Speciation of Cu and Zn in Two Colored Oyster Species Determined by X-ray Absorption Spectroscopy

Research output: Journal Publications and Reviews (RGC: 21, 22, 62)21_Publication in refereed journalpeer-review

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Original languageEnglish
Pages (from-to)6919-6925
Journal / PublicationEnvironmental Science and Technology
Issue number11
Online published2 May 2015
Publication statusPublished - 2 Jun 2015
Externally publishedYes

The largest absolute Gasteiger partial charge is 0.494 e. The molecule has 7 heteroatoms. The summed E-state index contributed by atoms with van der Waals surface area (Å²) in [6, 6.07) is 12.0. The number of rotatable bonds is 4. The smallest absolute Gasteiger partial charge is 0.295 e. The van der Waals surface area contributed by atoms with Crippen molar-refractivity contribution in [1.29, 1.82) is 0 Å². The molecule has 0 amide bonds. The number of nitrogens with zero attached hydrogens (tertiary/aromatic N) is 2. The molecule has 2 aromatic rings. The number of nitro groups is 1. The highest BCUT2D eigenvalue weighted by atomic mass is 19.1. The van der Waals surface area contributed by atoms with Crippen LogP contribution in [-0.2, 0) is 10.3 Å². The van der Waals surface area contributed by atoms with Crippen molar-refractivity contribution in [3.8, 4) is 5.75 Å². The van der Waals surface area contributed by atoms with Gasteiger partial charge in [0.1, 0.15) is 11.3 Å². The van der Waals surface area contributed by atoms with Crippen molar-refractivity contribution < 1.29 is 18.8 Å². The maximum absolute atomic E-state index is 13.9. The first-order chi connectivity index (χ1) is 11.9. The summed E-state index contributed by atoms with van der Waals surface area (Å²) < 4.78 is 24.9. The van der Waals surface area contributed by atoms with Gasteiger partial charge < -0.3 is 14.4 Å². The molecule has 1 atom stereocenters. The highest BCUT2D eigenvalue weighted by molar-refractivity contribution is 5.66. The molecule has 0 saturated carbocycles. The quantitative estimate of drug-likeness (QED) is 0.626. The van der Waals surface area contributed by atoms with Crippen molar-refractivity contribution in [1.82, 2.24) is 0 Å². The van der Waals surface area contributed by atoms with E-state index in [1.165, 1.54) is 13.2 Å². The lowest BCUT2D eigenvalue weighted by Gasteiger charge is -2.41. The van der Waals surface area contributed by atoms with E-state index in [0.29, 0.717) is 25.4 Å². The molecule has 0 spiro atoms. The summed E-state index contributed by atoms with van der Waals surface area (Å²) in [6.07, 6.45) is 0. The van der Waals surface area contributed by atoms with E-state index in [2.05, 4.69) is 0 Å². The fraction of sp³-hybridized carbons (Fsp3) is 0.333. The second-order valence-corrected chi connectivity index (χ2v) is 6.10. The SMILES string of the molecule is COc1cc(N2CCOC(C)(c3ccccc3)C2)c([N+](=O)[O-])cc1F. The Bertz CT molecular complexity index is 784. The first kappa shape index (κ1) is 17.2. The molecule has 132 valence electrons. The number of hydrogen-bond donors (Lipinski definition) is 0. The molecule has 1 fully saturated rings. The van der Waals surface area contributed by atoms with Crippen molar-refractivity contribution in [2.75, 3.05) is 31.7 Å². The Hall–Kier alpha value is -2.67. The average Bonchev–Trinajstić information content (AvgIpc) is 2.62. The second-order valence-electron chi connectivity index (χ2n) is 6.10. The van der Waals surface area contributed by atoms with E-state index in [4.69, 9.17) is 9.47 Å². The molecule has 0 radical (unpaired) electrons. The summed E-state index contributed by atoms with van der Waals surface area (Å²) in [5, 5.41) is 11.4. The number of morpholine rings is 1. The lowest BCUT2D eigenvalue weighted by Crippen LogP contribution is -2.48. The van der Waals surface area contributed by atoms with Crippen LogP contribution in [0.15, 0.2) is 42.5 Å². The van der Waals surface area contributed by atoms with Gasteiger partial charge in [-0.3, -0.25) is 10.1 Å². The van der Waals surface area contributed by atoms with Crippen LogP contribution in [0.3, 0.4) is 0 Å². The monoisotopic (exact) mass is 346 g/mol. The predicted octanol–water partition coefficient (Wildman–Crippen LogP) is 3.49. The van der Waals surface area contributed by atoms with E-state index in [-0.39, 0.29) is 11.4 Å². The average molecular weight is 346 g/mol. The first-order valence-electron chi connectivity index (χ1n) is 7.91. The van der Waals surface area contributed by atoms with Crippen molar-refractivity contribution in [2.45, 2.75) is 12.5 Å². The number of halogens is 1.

In oysters, Cu and Zn concentration can reach extraordinarily high (1-2% of tissue dry weights), leading to intense green or blue colors in oyster tissues. It is thus puzzling how oysters detoxify the excessively accumulated metals. Here, we used X-ray absorption spectroscopy to examine the Cu and Zn speciation in two "colored" oysters (Crassostrea hongkongensis and Crassostrea sikamea) collected from a severely metal-contaminated estuary. In contaminated oysters, we found a much higher proportion of tissue Cu and Zn as oxygen- or nitrogen-bonded species, contrasting to the sulfur-bonded (thiolate) species in normal oysters. Speciation of Cu and Zn in mantle was similar to that in gills, both of which were different from that in the digestive gland. In C. sikamea, the difference of metal speciation between normal and contaminated individuals was of similar pattern but less pronounced than that in C. hongkongensis. In normal oysters, Cu existed mainly as Cu(I) bound to sulfur, whereas in contaminated oysters mainly as Cu(II) bound to oxygen or nitrogen. Our study provided direct and semiquantitative information on the changes of metal speciation in contaminated oysters, indicating that oysters could efficiently detoxify the excessively accumulated Cu and Zn by storing them in oxygen- and nitrogen-bonded complexes in metal-rich environments.